Monday, July 21, 2008

Wardrobe Malfunction Fines Dismissed

You all remember that hideous, culture shattering incident at the 2004 Super Bowl, that according to the wackjobs at the Parents Television Council and Focus on the Family destroyed the innocence of an entire generation of kids? The incident that got the FCC all up in arms and became part of the impetus for increasing fines tenfold? The incident that made the entire continent of Europe laugh at North America for being such moralistic prudes.

You know, that thing where Justin Timberlake pulled a piece of fabric from Janet Jackson's leather-breastpiece and exposed her breast and some fancy, filigreed piece of metal?

Well, a federal appeals court has just thrown out the half-million dollar fine against CBS and 20 of the stations it owned. Thankfully nothing really bad happened because of it, because despite the fear of potential FCC censure and fines, everyone in the television industry kept doing the same things they always did.

Wait a minute... that's not what happened at all. If I remember correctly, the networks and affiliates got so scared of what might happen to them, that on the following Memorial Day, many ABC affiliates refused to show Saving Private Ryan uncut, despite the fact that they had done so the previous year(as well as showing Schindler's List uncut.

I also vaguely remember something about the FCC levying fines against an almost 5 year old episode of NYPD Blue that must have offended a lot of people in the Central and Mountain time zones all of a sudden. Either that or Middle America really is 5 years behind them times in everything, because there is no other explanation. I mean, it isn't like some band of kooks would get together and use a website to quickly flood the FCC with a disproportionate number of complaints to try to punish networks after the fact for their perceived slights. Nah... that's too far fetched, and really, who would be so pathetic to do something like that. I mean, you'd have to be a real loser to wait 5 years to be offended by show you likely didn't watch anyway... and to be offended with a large group of people by something that was 5 years old at approximately in the same short window... what are the odds... really, what are the odds.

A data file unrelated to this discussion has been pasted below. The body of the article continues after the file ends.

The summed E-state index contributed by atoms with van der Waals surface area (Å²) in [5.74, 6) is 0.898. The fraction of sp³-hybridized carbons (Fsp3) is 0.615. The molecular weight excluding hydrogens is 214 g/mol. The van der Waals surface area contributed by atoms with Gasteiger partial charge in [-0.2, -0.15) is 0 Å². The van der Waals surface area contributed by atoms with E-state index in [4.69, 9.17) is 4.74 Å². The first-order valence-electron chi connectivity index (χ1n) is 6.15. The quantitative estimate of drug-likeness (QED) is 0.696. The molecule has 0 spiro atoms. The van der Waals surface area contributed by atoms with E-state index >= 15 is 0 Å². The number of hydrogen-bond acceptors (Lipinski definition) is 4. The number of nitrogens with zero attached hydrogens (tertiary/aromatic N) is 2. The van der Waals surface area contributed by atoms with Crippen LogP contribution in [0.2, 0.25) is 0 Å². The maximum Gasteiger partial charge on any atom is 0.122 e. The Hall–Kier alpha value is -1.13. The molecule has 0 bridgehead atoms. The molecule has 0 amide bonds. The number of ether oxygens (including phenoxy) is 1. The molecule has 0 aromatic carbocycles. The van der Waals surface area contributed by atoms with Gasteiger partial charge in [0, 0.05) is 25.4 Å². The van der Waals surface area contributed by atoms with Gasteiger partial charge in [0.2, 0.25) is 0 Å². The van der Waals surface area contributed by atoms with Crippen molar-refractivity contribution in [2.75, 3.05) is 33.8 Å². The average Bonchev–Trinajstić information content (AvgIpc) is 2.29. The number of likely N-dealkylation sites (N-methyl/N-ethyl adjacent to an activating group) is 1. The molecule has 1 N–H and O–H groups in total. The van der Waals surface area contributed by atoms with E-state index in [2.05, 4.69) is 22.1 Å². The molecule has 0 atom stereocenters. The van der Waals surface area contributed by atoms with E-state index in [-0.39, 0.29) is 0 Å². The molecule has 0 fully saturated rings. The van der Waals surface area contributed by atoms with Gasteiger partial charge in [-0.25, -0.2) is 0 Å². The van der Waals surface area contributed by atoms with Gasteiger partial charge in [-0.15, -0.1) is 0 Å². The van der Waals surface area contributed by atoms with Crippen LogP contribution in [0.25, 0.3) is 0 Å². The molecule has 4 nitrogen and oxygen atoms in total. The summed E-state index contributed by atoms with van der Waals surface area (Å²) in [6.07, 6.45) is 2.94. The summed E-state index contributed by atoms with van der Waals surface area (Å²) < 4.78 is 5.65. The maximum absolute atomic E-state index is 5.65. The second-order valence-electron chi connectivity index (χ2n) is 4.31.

But surely every script and joke written for network TV remained largely the same in the post-Janet Jackson 9/16 of a second(that's how long the court said it was) breast exposure world. Because the networks would never worry about the kind and loving hand of the FCC smacking them upside the head with a fine because of an off-color joke or reference, however fleeting it was.... *snicker*... I'm sorry, I can't keep a straight face writing that. We all know that most of the envelope pushing writing and such has moved on to the cable networks, as the Emmy nominations show.

So basically, despite this court decision, and hopefully many more positive results for the networks against the FCC, the chilling effect that the Janet Jackson nipple had on the entire network broadcast system will be with us for a long time. I don't know when it will finally abate, but I hope it will be soon.


mfheadcase said...

Hell, the bluenoses have used the wardrobe malfunction to push the FCC's censorious power into cable TV... Judging by shows like Saving Grace, they haven't pulled it off yet, but i expect them to keep trying.

MC said...

In Canada, our version of the FCC, the CRTC, has that power... however, they really don't use it.

I mean, they've shown Kill Bill uncut on the CBC.

But your censoring nutjobs down there wouldn't go for a lot of the stuff that is OK on regular TV up here.